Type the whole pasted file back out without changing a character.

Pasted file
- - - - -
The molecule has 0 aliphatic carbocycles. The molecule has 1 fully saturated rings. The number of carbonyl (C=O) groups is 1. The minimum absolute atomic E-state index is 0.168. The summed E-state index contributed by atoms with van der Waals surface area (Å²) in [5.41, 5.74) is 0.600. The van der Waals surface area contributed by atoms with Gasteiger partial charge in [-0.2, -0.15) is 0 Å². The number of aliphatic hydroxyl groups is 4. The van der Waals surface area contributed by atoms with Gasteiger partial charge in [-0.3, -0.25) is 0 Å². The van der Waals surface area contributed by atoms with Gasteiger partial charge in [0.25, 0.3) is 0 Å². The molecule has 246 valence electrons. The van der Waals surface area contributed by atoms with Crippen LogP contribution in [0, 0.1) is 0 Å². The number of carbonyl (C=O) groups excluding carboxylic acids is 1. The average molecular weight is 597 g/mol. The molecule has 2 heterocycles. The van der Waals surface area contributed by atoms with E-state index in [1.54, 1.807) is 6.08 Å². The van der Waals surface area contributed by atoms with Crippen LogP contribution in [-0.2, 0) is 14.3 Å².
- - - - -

The molecule has 0 aliphatic carbocycles. The molecule has 1 fully saturated rings. The number of carbonyl (C=O) groups is 1. The minimum absolute atomic E-state index is 0.168. The summed E-state index contributed by atoms with van der Waals surface area (Å²) in [5.41, 5.74) is 0.600. The van der Waals surface area contributed by atoms with Gasteiger partial charge in [-0.2, -0.15) is 0 Å². The number of aliphatic hydroxyl groups is 4. The van der Waals surface area contributed by atoms with Gasteiger partial charge in [-0.3, -0.25) is 0 Å². The van der Waals surface area contributed by atoms with Gasteiger partial charge in [0.25, 0.3) is 0 Å². The molecule has 246 valence electrons. The van der Waals surface area contributed by atoms with Crippen LogP contribution in [0, 0.1) is 0 Å². The number of carbonyl (C=O) groups excluding carboxylic acids is 1. The average molecular weight is 597 g/mol. The molecule has 2 heterocycles. The van der Waals surface area contributed by atoms with E-state index in [1.54, 1.807) is 6.08 Å². The van der Waals surface area contributed by atoms with Crippen LogP contribution in [-0.2, 0) is 14.3 Å².